So, people who are just being interviewed should just give their opinions, because it’s annoying to have to sift through a lot of excess verbiage to just get to find out what they are thinking.
The first time I read this word being substituted for the plainer, clearer “difficulties,” it was by a man whose name I have long since forgotten, but I remember that he was in an occupation like public relations. I thought, “What a clever way to put a positive, motivational spin on the fact that they’re having problems in his company right now.”
I now have a public-service message for America: The cleverness in using this euphemism has all been used up. You can stop now. By this point, when you say that your organization is “facing challenges,” what your listeners actually hear is that it is having problems—with this important difference: they also hear that you are trying to soft-soap the fact.
How much better it would be to squarely “face up to the challenge” of simply admitting that something is not going well.
Has the beautifully simple and understandable English word “problem” been made obsolete? I am asking because the word “issue,” like “challenge,” is substituted for it with an almost nauseating frequency. One may read or hear something like this every day: “There is an issue with the printer; it’s out of ink.”
“Issue” actually means “topic.”
Probably the worst abuse of the English language listed here is this euphemism “issue.”
It leads to ridiculous statements like this: “Due to issues with workers striking, the company was unable to issue its monthly newsletter on the issues under debate in the industry.”
You see? Three “issues” in one sentence, and one of them was completely unnecessary.
6) Give back
Yes, I understand. If you feel that you’ve had a lot of help from others in your life, you might feel that your kind deeds are “giving back” to the pool of humanity the same sort of assistance you have received.
Nevertheless, sometimes one person does something nice or even magnanimous for another, (a) without feeling that he’s doing it because he somehow owes it to society, and (b) without feeling that the other person must now go out and look for someone else to be kind to.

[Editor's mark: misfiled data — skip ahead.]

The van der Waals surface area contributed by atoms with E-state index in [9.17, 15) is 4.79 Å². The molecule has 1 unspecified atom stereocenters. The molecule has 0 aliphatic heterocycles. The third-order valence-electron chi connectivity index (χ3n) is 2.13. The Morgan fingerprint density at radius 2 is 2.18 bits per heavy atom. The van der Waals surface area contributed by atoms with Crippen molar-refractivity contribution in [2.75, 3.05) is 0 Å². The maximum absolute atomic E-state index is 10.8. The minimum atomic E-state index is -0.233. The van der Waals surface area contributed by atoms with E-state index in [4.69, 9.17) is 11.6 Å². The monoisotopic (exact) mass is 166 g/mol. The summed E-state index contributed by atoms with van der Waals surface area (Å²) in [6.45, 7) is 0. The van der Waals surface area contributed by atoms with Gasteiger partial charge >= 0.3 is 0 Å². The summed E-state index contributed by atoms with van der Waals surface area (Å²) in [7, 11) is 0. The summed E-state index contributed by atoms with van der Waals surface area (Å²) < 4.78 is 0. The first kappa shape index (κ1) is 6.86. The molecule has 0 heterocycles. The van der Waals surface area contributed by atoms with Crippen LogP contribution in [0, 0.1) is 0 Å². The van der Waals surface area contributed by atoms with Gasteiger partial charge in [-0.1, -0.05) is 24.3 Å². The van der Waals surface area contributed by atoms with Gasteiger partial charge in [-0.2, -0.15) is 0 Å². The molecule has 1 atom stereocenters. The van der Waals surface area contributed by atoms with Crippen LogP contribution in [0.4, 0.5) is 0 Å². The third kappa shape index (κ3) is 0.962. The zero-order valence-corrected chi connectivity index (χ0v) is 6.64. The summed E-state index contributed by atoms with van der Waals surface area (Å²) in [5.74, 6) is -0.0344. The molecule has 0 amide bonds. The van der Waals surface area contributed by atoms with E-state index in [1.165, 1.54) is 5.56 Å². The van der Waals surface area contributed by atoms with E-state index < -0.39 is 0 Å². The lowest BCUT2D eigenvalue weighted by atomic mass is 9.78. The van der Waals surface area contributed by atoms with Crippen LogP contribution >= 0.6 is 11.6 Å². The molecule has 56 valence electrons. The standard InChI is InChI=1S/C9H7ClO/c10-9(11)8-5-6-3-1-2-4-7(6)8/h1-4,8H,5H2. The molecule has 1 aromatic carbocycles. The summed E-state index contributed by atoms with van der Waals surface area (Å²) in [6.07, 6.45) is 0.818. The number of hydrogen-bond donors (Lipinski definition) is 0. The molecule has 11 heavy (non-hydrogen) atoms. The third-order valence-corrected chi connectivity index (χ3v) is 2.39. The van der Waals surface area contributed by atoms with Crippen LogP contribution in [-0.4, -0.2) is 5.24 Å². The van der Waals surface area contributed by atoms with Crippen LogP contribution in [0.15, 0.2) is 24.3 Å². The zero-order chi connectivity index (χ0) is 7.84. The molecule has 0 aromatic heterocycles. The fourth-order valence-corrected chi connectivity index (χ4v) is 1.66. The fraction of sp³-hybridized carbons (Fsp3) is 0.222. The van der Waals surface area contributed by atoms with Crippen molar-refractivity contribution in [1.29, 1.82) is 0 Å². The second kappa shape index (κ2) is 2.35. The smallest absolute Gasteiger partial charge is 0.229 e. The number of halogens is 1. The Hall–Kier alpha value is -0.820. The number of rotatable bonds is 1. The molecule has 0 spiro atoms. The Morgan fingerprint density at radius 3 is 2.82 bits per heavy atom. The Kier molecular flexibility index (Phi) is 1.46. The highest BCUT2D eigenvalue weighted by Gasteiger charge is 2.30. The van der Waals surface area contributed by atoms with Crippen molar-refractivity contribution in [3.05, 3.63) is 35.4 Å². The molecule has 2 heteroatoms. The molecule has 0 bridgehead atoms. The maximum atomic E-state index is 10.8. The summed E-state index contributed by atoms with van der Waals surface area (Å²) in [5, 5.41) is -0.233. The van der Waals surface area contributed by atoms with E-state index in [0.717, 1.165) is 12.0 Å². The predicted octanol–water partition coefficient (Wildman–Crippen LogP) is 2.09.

To me, it cheapens someone’s efforts a bit to say he only performed a good deed because he was obligated to. Are we so legalistic that even our “spontaneous” kindnesses must be apportioned and allocated?
7) Diverse and 8) Hands-on learning
I got my fill of these two when I was in the process of choosing a college. It seemed every viewbook and brochure, no matter what the size, location, or type of institution, was under some sort of compulsion to trumpet the school’s diversity.
And if I was told once, I was assured a hundred times that if I attended College X, I would have numerous opportunities for “hands-on learning.” Colleges put it in their advertising materials so much that they may have potential students asking, “Are we going to learn anything out of books?”
I like diversity and hands-on learning, myself. But one gets tired of hearing the same catchphrases from every school, when what one is really looking for are the things that make the schools different from each other—so that one can choose between them. Could everyone involved somehow come to an agreement that (with rare exceptions) all the colleges of America offer a diverse student body and opportunities for hands-on learning? Then we can take it as a given for most of them, and move on to other traits by which to evaluate the schools.
To sum up, the self-defeating thing about overusing and/or misusing a word is that eventually, the hearers or readers stop really paying attention to it.
For example, if someone frequently tells us that things are spectacular when they’re actually merely pleasant, we’re going to stop believing in his accuracy in using the word “spectacular.” So even if, one day, he is describing something that truly is spectacular, we will react, in our thoughts, as if he only told us it was pleasant. He’ll have devalued the word “spectacular” for us.
And let’s say someone frequently tries to soften the way he describes problems and difficulties by calling them something else, like “issues.” (Or let’s say he calls them “topics.” Why not? That makes as much, or as little, sense as calling them “issues.”) After a while that dodge doesn’t work anymore. We still know he’s talking about difficulties. So the maneuver led to ambiguity about the meaning of the words that were requisitioned for its service (like “challenges”), without even accomplishing its goal for very long. It was ultimately a waste of time, a waste of effort, and a waste of some good words.